CONBRIZA 20 mg film-coated tablets

ATC Code
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Pfizer Ltd.

Substance Narcotic Psychotropic
Bazedoxifene No No
Pharmacological group Other sex hormones and modulators of the genital system


All to know


Pfizer Ltd.

What is it?

Conbriza is a medicine that contains the active substance bazedoxifene. It is available as white, capsule-shaped tablets (20 mg).

What is it used for?

Conbriza is used for the treatment of osteoporosis (a disease that makes bones fragile) in women who have been through the menopause. It is used in women who are at risk of fracture (broken bones). Conbriza has been shown to significantly reduce fractures in the spine but not in the hip.

The medicine can only be obtained with a prescription.


How is it used?

The recommended dose of Conbriza is one tablet once a day. It can be taken at any time of day, with or without food. Patients should also receive calcium and vitamin D supplements if they do not get enough from their diet.

Conbriza should be used with caution in women with severe kidney problems. It is not recommended for use in women with liver problems.

How does it work?

Osteoporosis happens when not enough new bone grows to replace the bone that is naturally broken down. Gradually, the bones become thin and fragile, and more likely to break (fracture). Osteoporosis is more common in women after the menopause, when the levels of the female hormone oestrogen fall: oestrogen slows down bone breakdown and makes the bones less likely to fracture.

The active substance in Conbriza, bazedoxifene, is a selective oestrogen receptor modulator (SERM). Bazedoxifene acts as an ?agonist? of the oestrogen receptor (a substance that stimulates the receptor for oestrogen) in some tissues in the body. Bazedoxifene has the same effect as oestrogen in the bone.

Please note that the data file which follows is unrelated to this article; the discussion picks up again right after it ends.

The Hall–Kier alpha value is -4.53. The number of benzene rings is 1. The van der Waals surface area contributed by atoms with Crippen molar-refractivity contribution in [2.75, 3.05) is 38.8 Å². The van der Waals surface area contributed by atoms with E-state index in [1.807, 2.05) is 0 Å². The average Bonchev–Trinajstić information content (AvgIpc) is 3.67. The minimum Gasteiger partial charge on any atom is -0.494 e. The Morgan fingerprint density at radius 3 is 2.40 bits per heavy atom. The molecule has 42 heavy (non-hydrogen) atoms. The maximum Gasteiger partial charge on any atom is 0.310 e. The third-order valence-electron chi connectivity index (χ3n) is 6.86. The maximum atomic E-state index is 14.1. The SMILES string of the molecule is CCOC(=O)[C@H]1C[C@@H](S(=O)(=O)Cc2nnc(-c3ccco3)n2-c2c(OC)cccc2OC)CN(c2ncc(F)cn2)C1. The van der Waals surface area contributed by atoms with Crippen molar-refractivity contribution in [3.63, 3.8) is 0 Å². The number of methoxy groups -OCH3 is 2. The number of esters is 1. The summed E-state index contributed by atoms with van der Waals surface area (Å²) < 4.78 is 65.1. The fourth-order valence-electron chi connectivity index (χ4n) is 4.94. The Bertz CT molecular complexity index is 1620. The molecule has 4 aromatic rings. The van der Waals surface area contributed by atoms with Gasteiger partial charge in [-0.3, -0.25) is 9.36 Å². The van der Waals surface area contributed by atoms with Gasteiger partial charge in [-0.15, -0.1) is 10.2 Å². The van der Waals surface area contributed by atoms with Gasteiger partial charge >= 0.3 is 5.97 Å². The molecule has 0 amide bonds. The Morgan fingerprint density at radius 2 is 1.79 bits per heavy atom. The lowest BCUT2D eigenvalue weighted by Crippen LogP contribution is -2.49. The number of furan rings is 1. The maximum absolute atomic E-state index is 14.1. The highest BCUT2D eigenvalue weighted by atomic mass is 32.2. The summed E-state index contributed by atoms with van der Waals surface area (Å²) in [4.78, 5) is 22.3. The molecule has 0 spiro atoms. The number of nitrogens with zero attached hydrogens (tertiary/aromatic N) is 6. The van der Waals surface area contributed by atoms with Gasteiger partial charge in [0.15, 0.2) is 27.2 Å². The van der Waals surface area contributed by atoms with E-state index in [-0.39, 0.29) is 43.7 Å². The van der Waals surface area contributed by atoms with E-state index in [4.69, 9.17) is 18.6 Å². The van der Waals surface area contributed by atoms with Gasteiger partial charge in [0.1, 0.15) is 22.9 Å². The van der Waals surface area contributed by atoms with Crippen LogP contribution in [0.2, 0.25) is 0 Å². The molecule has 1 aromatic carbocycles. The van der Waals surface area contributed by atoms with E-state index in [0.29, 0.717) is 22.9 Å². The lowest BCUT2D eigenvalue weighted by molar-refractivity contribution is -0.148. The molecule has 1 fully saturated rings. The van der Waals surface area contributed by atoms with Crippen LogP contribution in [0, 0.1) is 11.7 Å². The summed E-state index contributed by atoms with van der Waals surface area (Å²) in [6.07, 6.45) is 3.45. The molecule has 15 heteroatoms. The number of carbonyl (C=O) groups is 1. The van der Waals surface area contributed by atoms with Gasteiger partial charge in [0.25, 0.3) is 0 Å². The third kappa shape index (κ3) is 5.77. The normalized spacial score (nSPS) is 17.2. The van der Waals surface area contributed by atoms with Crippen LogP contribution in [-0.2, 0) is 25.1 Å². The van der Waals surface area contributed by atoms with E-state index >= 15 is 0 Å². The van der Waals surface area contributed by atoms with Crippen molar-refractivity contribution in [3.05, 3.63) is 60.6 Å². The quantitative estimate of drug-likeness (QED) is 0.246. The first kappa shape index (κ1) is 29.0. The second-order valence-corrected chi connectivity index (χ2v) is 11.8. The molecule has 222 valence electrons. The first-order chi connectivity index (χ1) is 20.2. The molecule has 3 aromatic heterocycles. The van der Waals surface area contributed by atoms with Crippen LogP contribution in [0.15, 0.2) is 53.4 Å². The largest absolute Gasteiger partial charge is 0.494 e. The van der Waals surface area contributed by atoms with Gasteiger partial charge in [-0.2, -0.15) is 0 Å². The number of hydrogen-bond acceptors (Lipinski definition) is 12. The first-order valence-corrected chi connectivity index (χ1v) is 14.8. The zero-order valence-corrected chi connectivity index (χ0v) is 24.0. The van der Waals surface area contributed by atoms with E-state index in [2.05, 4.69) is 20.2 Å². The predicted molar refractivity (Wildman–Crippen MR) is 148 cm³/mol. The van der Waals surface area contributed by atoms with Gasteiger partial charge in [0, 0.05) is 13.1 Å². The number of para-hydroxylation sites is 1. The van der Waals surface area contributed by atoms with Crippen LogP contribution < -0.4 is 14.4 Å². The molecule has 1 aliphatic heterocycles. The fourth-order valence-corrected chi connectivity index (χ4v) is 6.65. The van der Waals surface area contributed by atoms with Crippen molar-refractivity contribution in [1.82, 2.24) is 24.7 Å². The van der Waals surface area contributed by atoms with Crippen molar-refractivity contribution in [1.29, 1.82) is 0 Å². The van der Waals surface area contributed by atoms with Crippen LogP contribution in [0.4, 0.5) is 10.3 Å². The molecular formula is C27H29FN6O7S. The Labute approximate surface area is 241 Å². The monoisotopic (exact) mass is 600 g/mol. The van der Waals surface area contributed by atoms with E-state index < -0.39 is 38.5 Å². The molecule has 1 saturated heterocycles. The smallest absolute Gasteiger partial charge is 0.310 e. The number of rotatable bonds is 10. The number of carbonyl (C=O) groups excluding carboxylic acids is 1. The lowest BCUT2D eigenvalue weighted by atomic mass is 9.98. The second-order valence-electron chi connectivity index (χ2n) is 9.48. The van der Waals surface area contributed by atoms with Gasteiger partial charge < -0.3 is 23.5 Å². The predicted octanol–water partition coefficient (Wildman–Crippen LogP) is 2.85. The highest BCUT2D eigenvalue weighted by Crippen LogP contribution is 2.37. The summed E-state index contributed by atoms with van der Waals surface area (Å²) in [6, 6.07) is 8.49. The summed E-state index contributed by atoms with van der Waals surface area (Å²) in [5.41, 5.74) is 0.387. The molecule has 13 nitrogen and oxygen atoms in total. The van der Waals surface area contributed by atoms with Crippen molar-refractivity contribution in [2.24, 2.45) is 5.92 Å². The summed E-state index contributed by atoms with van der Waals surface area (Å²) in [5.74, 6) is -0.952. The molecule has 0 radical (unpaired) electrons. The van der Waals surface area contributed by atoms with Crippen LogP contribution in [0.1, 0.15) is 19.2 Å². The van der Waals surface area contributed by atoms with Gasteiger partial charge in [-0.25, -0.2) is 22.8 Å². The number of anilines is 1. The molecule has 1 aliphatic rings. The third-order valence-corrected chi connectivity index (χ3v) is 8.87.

How has it been studied?

The effects of Conbriza were first tested in experimental models before being studied in humans.

Conbriza has been compared with raloxifene (another medicine used to treat osteoporosis) and placebo (a dummy treatment) in one main study involving about 7,500 women with osteoporosis who had been through the menopause. All of the women in the study were also given calcium and vitamin D supplements. The main measure of effectiveness was the number of new spine fractures over three years.

Conbriza was also compared with raloxifene and placebo in another main study involving 1,583 postmenopausal women who were considered to be at risk of osteoporosis. The women were treated for two years and received calcium supplements. The main measure of effectiveness was the change in bone density (a measure of how strong the bones are) in the spine after two years of treatment.

What benefits has it shown during the studies?

In the first study, Conbriza was more effective than placebo at reducing the number of new spine fractures. After three years, 2% of the patients receiving Conbriza (35 out of 1,724) had new fractures compared with 4% of those receiving placebo (59 out of 1,741). The difference was more relevant in the sub-group of women at higher risk of fractures before the study. Conbriza was not shown to be effective at reducing the number of fractures outside the spine.

In the other study, Conbriza was also more effective than placebo at maintaining the bone density of the spine. After two years, the average bone density remained almost unchanged in women who received Conbriza, but in women who received placebo it was reduced by over 1%.

In both main studies the effects of Conbriza were similar to the effects of raloxifene.

What is the risk associated?

The most common side effects with Conbriza (seen in more than 1 patient in 10) are hot flushes and muscle spasms. For the full list of all side effects reported with Conbriza, see the Package Leaflet.

Conbriza should not be used in people who may be hypersensitive (allergic) to bazedoxifene or any of the other ingredients. It must not be used in women who have had problems with venous thromboembolism including deep vein thrombosis (DVT), pulmonary embolism (a blood clot in the lungs) and retinal vein thrombosis (a blood clot at the back of the eye). It must not be used in women with unexplained bleeding from the womb. Conbriza is only for use in women who have been through the menopause, so it must not be used in women who could become pregnant.

Why has it been approved?

The Committee for Medicinal Products for Human Use (CHMP) decided that Conbriza?s benefits are greater than its risks for the treatment of osteoporosis in postmenopausal women at increased risk of fracture. The Committee recommended that Conbriza be given marketing authorisation.

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